The motion before the House, as has already been pointed out, carries on directly from the debate last week on unemployment in the North. I should like to thank the hon. Member for Chester-le-Street (Mr. Radice) for curtailing his speech and thereby allowing me to make a short contribution to the debate.In the debate last week it was brutally obvious, as more and more hon. Members made their contributions that this country is not providing the solutions that are needed at present to overcome our huge unemployment problem. In the North over the years a series of bodies and agencies, under a variety of names, have been set up. They have produced a variety of reports, mainly concentrating their attention on the north-eastern side of the Northern region, but after all these reports we still do not find any real prospect of growth, development and job opportunity. I believe that in the Northern region we run into the danger of worrying about what Scotland is getting, what Wales is getting, and what other deprived areas of the country are getting, rather than concentrating on the real reason for our failure, which is the absolute collapse of the mainstream of our economy. When I entered the House over two years ago, the Prime Minister announced, to a fanfare of trumpets, that he intended to watch personally over the industrial strategy, of which we hear so much and see so little. Practically every index that one consults today shows that the United Kingdom is sliding and slipping further and further behind other industrial nations. If comparisons of our industrial production were carried out today, we should find that we were struggling to reach our 1973 level. If we discount the effect of North Sea oil, we are 4 per cent. behind. We in the North tend to forget the poor state of the rest of the country. Therefore, we tend to look at our problems in isolation and not within the overall national context. I believe that the main hope of improvement in the North lies in the creation of a favourable national economic climate. Surely, only through the creation of an atmosphere of hard work, initiative, innovation and the encouragement of rewards can we start to climb back to any form of prosperity. I know of the resentment felt by the low-paid when they see others enjoying a better life style whilst being unemployed. We must lay emphasis on creating an environment in which our industries can operate profitably and people find it worth while to work, to learn new skills and to accept any form of promotion. Our taxation policy and package, with its direct tax cuts, must be the key to this improvement. While we believe in this, we must also accept that in the foreseeable future we must maintain aid to certain highly deprived areas of this country. As such, we shall need and must have a strong regional policy in addition to the Welsh and Scottish Development Agencies. The Government, with their grants and special schemes, are eroding the effect of having any black spot declared a special development area. That point has already been touched on today. Unless we are careful, we shall need special special development areas. If and when that happens, all that will have been achieved will be another set of rules to administer another bureaucracy. Whilst being aware of the problems in the Northern region, we must also be aware of the problem of finding a blanket solution. I should like to draw to the attention of the House that Cumbria, to the west, is a much smaller industrial complex than, and quite a distance from, the North-East. As such, there is a feeling of being the poor relation, especially with so many headquarters being established in Newcastle. I believe that feeling is responsible for Cumbria's decision to join the North West Industrial Development Association—NORWIDA. By moving over to that industrial association, it hopes to achieve a greater degree of attention. I should like to go on, but the clock has beaten us and I want to hear what the Minister has to say in winding up.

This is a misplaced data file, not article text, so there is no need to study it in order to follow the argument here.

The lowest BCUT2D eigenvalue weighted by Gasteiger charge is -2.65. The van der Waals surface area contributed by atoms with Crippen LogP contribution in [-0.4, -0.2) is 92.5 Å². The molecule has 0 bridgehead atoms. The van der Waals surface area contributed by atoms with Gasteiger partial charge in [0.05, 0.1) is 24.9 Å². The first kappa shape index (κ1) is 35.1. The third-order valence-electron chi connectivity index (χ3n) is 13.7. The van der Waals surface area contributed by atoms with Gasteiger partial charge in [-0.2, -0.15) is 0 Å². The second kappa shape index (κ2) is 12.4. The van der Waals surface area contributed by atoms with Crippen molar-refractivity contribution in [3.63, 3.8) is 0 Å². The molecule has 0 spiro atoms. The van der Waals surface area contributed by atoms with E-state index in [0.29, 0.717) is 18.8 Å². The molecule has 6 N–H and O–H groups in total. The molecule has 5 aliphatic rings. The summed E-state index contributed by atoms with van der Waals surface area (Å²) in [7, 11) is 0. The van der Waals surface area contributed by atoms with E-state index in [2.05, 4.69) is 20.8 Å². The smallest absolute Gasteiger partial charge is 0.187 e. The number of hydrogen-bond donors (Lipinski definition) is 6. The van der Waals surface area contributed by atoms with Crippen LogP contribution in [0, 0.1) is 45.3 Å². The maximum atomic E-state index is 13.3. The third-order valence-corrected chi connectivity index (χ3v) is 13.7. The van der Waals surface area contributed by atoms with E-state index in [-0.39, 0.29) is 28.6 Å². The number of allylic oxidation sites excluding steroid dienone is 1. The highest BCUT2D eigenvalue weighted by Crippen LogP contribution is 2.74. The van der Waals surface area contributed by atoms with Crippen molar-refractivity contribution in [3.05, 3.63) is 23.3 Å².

I thought that my time was going to be even more truncated, but I know that my hon. Friend the Member for Chester-le-Street (Mr. Radice) will listen very carefully to what I have to say.